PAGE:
In most cases, since the hand will push on the ratchet harder as the trigger is pulled, the cylinder will usually be pushed to lock up.

The newer Colt's work more like a S&W, Ruger, or Dan Wesson.
In the later Colt's the THICKNESS of the hand is critical.
As the trigger is pulled, the top of the hand starts to push the cylinder, but quickly it's the side thickness of the hand that pushes it to lock.
On these newer Colt's, once the hammer is cocked pulling the trigger harder can't force the cylinder to lock any tighter.

On the old Colt's you test for tight lock by holding the trigger to the rear and checking for any looseness in the cylinder
This is a valid test ONLY for the older Colt's.
The newer Colt's and all other double action revolvers will NOT lock the cylinder tightly with the trigger held to the rear, and in fact these guns REQUIRE the cylinder to be slightly loose with the trigger pulled.
That's to allow the bullet passing from the chamber to the barrel to force the chamber into alignment with the bore.

On the old Colt's the hand was a normal wear item that when it wore and wouldn't force the cylinder into full lock, the hand could be stretched once, or replaced.
On the newer guns, the hand doesn't usually wear, and if the action does wear, the "fix" is a new special thicker hand.

As for the actual timing on the older Colt's, the cylinder should fully lock BEFORE or right with the hammer reaching full cock, or before the hammer drops in double action.
In other words, if you can cock the hammer very slowly and the hammer cocks before the cylinder is fully locked, the action is out of time and should be repaired.

Magnum 50:
Colt will do action jobs on used Colt's as long as no one else has attempted one.
I don't know about the Anaconda, but Colt offers two levels for the Python.
The service level job is usable with any .38 Special or .357 Magnum ammo.
The Target level job can only be used with .38 Special ammo since it won't reliably ignite the harder primers used in Magnum ammo.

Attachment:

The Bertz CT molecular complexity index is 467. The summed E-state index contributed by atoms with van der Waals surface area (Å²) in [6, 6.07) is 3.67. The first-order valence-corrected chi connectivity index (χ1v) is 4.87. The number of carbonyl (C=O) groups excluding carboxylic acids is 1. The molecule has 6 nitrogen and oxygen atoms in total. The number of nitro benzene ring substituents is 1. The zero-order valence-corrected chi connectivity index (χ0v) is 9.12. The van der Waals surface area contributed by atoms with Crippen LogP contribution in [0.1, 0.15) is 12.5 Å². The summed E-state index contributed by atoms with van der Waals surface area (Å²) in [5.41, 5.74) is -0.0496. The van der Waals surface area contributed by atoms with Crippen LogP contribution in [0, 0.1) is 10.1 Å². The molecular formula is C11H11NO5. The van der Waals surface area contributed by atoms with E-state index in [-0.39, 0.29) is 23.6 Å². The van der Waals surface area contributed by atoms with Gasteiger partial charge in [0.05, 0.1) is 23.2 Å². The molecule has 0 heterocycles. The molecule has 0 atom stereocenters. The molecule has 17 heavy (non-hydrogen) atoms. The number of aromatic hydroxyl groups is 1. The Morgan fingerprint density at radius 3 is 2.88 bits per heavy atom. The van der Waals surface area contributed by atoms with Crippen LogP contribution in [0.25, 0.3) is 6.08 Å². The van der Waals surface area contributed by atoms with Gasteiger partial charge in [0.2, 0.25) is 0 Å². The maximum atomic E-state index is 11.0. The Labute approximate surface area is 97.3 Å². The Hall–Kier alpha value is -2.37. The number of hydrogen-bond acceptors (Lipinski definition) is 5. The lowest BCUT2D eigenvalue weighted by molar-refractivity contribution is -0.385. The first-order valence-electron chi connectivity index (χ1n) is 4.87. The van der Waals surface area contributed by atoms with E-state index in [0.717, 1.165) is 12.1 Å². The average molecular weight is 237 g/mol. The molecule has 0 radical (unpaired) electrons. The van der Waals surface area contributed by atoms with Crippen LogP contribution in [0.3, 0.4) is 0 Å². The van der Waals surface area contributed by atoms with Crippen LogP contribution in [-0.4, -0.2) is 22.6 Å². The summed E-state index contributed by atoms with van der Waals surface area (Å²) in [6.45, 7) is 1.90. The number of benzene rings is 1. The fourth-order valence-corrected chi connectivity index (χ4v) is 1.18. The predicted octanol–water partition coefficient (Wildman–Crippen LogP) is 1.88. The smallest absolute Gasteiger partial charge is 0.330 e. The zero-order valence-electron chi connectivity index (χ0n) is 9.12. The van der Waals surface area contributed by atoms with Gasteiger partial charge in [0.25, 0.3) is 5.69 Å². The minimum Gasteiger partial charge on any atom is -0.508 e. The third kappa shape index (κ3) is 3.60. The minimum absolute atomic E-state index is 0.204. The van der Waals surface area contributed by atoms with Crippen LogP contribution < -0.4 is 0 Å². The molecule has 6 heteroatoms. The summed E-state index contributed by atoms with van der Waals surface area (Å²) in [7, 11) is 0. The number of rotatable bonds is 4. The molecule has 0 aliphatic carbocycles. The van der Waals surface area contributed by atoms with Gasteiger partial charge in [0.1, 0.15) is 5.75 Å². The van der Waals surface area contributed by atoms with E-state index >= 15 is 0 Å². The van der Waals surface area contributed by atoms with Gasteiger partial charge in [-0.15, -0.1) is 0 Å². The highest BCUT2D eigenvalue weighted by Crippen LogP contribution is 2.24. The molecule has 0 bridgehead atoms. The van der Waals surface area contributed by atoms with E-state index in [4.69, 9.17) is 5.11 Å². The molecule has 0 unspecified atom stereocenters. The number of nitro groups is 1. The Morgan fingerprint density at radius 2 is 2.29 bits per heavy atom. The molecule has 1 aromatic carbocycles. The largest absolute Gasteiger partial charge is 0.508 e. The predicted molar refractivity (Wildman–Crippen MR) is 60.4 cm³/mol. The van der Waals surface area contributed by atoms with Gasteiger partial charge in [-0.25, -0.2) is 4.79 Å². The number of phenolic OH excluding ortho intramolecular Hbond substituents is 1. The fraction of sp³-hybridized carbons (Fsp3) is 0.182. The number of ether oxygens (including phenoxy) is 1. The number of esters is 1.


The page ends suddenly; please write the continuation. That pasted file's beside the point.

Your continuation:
I suspect they only do one level for the Anaconda.
 

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Thanks dfariswheel....Your explanation is the same as Bob Dunlap and Dean Arnold taught....I very seldom work on a revo so I've forgotten a lot and misplaced tools....Still own a few Colts , Gave My youngest Son My Python....

Wild Bill
 

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Discussion Starter · #7 ·
Thank you dfariswheel, I will call Colt and find out what they will do on an Anaconda, I will post as soon as I know, If you search the timing problem on Anacondas it seems to be pretty common So info might be good for others too. Thanks again, for steering me in the right direction.
 

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Discussion Starter · #8 ·
Talked to Colt customer service, Very good talk very informative. to fix this gun it will need a new star and Colt is the only one with parts, They will not sell Anaconda parts so Colt will do the work and do an action smoothup/accuracy job for $130.00 plus shipping. I also talked to three other gunsmiths and they all want to do an action job and say that streching the hand is the fix but from what I have learned that only works on Python type actions. Bowen says send it to the factory too, So I am going to ship it to Colt tuesday. They say about 90 days, So will report on how good their custom work is when I get it back. Thanks everyone for all your input It has helped me to do the right thing.
 

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This is why you have to be careful about what gunsmith you let work on guns.
When three gunsmiths don't know how a later model Colt works, that's a good reason to give them a pass.
No gunsmith is expert on all guns or all gun work....but.

Trying to stretch an Anaconda hand not only won't work, it will usually just shatter the hand.
 

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Talked to Colt customer service, Very good talk very informative. to fix this gun it will need a new star and Colt is the only one with parts, They will not sell Anaconda parts so Colt will do the work and do an action smoothup/accuracy job for $130.00 plus shipping.
I have had nothing but positive experiences with Colt Customer Service. I find that their prices are reasonable, their work is excellent, and their turn around time is USUALLY less than their estimate. I would NOT send a Colt anywhere else.......